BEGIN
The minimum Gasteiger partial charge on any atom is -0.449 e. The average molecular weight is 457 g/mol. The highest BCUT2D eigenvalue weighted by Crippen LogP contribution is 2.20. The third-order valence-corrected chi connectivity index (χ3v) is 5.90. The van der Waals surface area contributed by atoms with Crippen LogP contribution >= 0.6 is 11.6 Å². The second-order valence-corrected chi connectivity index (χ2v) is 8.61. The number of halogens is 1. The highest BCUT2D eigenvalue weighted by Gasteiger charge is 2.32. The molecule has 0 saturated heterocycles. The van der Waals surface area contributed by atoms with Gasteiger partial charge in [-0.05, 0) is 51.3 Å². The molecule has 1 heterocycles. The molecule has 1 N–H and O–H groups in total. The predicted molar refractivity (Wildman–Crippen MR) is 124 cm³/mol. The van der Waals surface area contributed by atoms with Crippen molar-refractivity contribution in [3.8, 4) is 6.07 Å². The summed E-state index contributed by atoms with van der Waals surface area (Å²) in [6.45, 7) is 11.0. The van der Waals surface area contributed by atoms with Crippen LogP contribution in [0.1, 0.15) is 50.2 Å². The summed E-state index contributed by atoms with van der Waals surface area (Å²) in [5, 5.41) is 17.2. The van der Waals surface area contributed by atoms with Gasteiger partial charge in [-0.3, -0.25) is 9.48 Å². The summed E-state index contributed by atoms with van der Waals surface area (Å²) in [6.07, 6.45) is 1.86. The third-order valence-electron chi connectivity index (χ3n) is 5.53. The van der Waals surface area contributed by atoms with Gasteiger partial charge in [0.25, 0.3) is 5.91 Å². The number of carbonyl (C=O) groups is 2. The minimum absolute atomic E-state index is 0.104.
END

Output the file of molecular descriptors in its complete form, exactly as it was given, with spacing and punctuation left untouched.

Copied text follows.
The minimum Gasteiger partial charge on any atom is -0.449 e. The average molecular weight is 457 g/mol. The highest BCUT2D eigenvalue weighted by Crippen LogP contribution is 2.20. The third-order valence-corrected chi connectivity index (χ3v) is 5.90. The van der Waals surface area contributed by atoms with Crippen LogP contribution >= 0.6 is 11.6 Å². The second-order valence-corrected chi connectivity index (χ2v) is 8.61. The number of halogens is 1. The highest BCUT2D eigenvalue weighted by Gasteiger charge is 2.32. The molecule has 0 saturated heterocycles. The van der Waals surface area contributed by atoms with Gasteiger partial charge in [-0.05, 0) is 51.3 Å². The molecule has 1 heterocycles. The molecule has 1 N–H and O–H groups in total. The predicted molar refractivity (Wildman–Crippen MR) is 124 cm³/mol. The van der Waals surface area contributed by atoms with Crippen molar-refractivity contribution in [3.8, 4) is 6.07 Å². The summed E-state index contributed by atoms with van der Waals surface area (Å²) in [6.45, 7) is 11.0. The van der Waals surface area contributed by atoms with Crippen LogP contribution in [0.1, 0.15) is 50.2 Å². The summed E-state index contributed by atoms with van der Waals surface area (Å²) in [5, 5.41) is 17.2. The van der Waals surface area contributed by atoms with Gasteiger partial charge in [-0.3, -0.25) is 9.48 Å². The summed E-state index contributed by atoms with van der Waals surface area (Å²) in [6.07, 6.45) is 1.86. The third-order valence-electron chi connectivity index (χ3n) is 5.53. The van der Waals surface area contributed by atoms with Gasteiger partial charge in [0.25, 0.3) is 5.91 Å². The number of carbonyl (C=O) groups is 2. The minimum absolute atomic E-state index is 0.104.